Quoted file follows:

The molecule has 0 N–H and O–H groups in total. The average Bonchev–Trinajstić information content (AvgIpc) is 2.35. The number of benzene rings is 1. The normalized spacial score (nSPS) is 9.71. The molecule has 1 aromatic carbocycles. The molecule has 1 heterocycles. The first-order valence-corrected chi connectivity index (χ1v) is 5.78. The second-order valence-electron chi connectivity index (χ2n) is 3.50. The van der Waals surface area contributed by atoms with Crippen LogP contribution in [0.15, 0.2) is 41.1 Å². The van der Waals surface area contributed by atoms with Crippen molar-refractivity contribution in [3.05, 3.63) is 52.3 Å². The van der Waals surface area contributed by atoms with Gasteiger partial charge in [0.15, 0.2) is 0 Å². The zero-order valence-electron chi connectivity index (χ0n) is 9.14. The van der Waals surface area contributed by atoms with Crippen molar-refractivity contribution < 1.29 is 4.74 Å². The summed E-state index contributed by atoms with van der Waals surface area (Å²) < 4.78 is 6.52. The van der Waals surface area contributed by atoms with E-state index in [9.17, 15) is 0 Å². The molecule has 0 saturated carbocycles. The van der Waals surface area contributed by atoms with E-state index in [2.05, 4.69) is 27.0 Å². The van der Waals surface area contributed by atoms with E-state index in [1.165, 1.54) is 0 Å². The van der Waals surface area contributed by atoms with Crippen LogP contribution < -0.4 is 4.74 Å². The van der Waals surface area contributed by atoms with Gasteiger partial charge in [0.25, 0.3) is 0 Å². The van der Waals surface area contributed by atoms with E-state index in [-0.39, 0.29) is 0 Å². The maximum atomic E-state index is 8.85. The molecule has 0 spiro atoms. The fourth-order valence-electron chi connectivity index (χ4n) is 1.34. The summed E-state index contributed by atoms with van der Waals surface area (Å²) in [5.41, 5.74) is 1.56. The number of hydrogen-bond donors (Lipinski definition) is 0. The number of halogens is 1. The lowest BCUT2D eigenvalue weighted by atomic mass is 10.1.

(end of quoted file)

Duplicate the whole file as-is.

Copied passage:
The molecule has 0 N–H and O–H groups in total. The average Bonchev–Trinajstić information content (AvgIpc) is 2.35. The number of benzene rings is 1. The normalized spacial score (nSPS) is 9.71. The molecule has 1 aromatic carbocycles. The molecule has 1 heterocycles. The first-order valence-corrected chi connectivity index (χ1v) is 5.78. The second-order valence-electron chi connectivity index (χ2n) is 3.50. The van der Waals surface area contributed by atoms with Crippen LogP contribution in [0.15, 0.2) is 41.1 Å². The van der Waals surface area contributed by atoms with Crippen molar-refractivity contribution in [3.05, 3.63) is 52.3 Å². The van der Waals surface area contributed by atoms with Gasteiger partial charge in [0.15, 0.2) is 0 Å². The zero-order valence-electron chi connectivity index (χ0n) is 9.14. The van der Waals surface area contributed by atoms with Crippen molar-refractivity contribution < 1.29 is 4.74 Å². The summed E-state index contributed by atoms with van der Waals surface area (Å²) < 4.78 is 6.52. The van der Waals surface area contributed by atoms with E-state index in [9.17, 15) is 0 Å². The molecule has 0 saturated carbocycles. The van der Waals surface area contributed by atoms with E-state index in [2.05, 4.69) is 27.0 Å². The van der Waals surface area contributed by atoms with E-state index in [1.165, 1.54) is 0 Å². The van der Waals surface area contributed by atoms with Crippen LogP contribution < -0.4 is 4.74 Å². The van der Waals surface area contributed by atoms with Gasteiger partial charge in [0.25, 0.3) is 0 Å². The van der Waals surface area contributed by atoms with E-state index in [-0.39, 0.29) is 0 Å². The maximum atomic E-state index is 8.85. The molecule has 0 spiro atoms. The fourth-order valence-electron chi connectivity index (χ4n) is 1.34. The summed E-state index contributed by atoms with van der Waals surface area (Å²) in [5.41, 5.74) is 1.56. The number of hydrogen-bond donors (Lipinski definition) is 0. The number of halogens is 1. The lowest BCUT2D eigenvalue weighted by atomic mass is 10.1.